#WFH: Do You Suffer from Burnout?
Video has made virtual communication much better. Effectively communicating, however, usual-ly means writing expectations down and distributing them ahead of time. This allows people to plan their responses and questions. When we have the opportunity use video conferencing, remember the fewer the people the better. One to one works much better than one to many in the virtual environment. When you end a communication session, wrap it up with an action plan that is clear and concise. Let the participating parties know exactly what is expected. This helps to build trust.
Burnout can be a problem in the virtual work-place. Extreme absenteeism, substance abuse and stress related health problems can all be a result of burnout. Burnout is what happens when humans do not have boundaries and companies expect people to be “on” 24/7/365. Virtual workers can feel very isolated, and unclear expectations can add to this stress. Virtual workers can feel invisible. Some virtual workers complain that their work is less appreciated. Burnout can be avoided and many of these difficulties subverted with strong management and a solidly executed communication approach. Regular communication and networking will allow a manager to create a supportive environment that replicates the informal professional development processes the traditional company environment provides. This can provide a sense of belonging and security, and it can ease the stress often associated with virtual worker burnout.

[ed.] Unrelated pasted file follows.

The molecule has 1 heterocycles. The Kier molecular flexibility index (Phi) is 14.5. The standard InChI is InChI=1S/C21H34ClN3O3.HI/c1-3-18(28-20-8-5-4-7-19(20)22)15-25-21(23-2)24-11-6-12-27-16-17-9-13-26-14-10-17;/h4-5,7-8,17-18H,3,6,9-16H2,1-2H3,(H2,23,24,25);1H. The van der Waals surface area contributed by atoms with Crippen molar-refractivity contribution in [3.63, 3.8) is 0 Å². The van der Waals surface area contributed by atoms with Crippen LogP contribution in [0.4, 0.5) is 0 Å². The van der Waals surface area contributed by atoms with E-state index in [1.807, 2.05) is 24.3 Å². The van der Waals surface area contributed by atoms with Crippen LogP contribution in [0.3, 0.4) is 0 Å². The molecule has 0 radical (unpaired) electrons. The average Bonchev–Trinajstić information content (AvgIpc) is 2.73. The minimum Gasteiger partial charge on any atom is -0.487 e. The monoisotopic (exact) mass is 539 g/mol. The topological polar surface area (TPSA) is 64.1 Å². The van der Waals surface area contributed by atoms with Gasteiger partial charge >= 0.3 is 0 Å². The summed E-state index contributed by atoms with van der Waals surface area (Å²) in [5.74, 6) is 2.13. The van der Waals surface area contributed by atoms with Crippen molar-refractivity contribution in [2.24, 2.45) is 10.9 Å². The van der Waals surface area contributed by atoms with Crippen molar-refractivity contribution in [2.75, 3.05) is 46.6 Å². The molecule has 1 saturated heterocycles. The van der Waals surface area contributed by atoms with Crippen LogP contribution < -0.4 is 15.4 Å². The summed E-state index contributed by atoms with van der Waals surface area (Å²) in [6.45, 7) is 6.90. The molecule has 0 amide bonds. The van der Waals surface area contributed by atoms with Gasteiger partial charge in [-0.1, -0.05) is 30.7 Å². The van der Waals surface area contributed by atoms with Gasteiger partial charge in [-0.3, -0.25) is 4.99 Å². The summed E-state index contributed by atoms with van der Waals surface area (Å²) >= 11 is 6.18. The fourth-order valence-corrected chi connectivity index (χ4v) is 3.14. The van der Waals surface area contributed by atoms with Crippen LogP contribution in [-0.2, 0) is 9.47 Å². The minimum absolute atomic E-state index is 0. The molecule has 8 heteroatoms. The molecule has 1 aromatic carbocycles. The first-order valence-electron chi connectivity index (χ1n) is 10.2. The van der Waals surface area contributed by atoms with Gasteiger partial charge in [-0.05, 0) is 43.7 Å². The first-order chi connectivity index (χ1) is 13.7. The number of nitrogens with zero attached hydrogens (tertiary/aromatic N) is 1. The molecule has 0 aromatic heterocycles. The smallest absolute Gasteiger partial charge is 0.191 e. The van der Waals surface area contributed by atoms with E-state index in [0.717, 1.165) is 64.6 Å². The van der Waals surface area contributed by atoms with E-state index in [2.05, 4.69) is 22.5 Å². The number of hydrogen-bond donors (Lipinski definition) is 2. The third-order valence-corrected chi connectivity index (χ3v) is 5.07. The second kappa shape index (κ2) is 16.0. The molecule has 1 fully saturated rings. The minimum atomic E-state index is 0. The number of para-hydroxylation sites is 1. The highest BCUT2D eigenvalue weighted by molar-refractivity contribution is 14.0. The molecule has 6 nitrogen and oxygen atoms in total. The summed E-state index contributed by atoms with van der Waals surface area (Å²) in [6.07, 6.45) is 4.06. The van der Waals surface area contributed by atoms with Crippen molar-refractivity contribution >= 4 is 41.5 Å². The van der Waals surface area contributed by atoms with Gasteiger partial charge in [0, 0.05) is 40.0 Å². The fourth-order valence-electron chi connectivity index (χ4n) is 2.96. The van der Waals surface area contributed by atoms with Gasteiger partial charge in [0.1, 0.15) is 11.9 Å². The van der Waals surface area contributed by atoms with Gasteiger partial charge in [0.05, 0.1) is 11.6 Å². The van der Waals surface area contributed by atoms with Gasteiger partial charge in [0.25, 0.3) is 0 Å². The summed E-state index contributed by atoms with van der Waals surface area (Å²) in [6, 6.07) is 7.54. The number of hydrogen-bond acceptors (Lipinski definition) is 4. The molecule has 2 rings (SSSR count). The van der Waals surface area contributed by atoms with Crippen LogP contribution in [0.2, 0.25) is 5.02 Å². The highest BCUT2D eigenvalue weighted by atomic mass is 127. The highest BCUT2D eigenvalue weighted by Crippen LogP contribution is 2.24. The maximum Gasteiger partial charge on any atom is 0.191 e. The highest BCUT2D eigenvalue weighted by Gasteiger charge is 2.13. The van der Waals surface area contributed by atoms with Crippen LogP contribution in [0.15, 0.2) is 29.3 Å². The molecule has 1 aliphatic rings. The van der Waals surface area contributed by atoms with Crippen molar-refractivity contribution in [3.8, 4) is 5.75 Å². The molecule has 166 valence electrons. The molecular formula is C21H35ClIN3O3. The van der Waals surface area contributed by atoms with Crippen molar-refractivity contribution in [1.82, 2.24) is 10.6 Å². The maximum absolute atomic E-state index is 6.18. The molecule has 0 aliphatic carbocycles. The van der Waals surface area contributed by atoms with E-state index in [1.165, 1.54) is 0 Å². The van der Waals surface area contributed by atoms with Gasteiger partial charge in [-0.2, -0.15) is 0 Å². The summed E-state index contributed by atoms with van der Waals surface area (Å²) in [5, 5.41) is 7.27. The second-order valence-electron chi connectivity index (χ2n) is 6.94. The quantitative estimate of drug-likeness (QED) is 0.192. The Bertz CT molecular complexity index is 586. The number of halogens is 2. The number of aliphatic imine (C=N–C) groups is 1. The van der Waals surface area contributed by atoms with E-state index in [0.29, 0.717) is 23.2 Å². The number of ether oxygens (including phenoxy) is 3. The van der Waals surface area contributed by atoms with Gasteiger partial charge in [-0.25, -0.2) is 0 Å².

No doubt, the virtual workplace in its many forms will continue to grow. The millennial generation, now the largest part of the workforce, is demanding it. Our understanding of human inter-actions will continue to evolve and support this. Currently, we have both synchronous and asynchronous communication. Social presence plays a large role in either kind of connectivity. Social presence theory has been around for decades and is based on sharing emotions and personal interactions. Other connection models, like social information theory, suggest that if enough information is shared, strong relationships will develop (Warkentin,1999).
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